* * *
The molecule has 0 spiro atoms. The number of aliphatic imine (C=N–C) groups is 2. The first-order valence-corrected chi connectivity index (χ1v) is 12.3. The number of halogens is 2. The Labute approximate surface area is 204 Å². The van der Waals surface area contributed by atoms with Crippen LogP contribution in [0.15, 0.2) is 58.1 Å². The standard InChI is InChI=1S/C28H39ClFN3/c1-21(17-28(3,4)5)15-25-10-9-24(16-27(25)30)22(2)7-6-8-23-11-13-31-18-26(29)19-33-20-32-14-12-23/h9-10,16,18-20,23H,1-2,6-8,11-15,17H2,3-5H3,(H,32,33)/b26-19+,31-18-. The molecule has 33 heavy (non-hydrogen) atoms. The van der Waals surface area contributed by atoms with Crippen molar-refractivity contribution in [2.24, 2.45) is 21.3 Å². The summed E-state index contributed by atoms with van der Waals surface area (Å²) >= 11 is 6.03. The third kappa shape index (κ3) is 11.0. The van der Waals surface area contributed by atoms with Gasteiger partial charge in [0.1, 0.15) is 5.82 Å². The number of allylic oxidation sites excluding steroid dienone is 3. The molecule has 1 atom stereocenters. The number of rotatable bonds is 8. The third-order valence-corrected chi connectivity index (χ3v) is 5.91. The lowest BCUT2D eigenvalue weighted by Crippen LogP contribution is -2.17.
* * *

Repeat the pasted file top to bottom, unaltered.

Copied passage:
The molecule has 0 spiro atoms. The number of aliphatic imine (C=N–C) groups is 2. The first-order valence-corrected chi connectivity index (χ1v) is 12.3. The number of halogens is 2. The Labute approximate surface area is 204 Å². The van der Waals surface area contributed by atoms with Crippen LogP contribution in [0.15, 0.2) is 58.1 Å². The standard InChI is InChI=1S/C28H39ClFN3/c1-21(17-28(3,4)5)15-25-10-9-24(16-27(25)30)22(2)7-6-8-23-11-13-31-18-26(29)19-33-20-32-14-12-23/h9-10,16,18-20,23H,1-2,6-8,11-15,17H2,3-5H3,(H,32,33)/b26-19+,31-18-. The molecule has 33 heavy (non-hydrogen) atoms. The van der Waals surface area contributed by atoms with Crippen molar-refractivity contribution in [2.24, 2.45) is 21.3 Å². The summed E-state index contributed by atoms with van der Waals surface area (Å²) >= 11 is 6.03. The third kappa shape index (κ3) is 11.0. The van der Waals surface area contributed by atoms with Gasteiger partial charge in [0.1, 0.15) is 5.82 Å². The number of allylic oxidation sites excluding steroid dienone is 3. The molecule has 1 atom stereocenters. The number of rotatable bonds is 8. The third-order valence-corrected chi connectivity index (χ3v) is 5.91. The lowest BCUT2D eigenvalue weighted by Crippen LogP contribution is -2.17.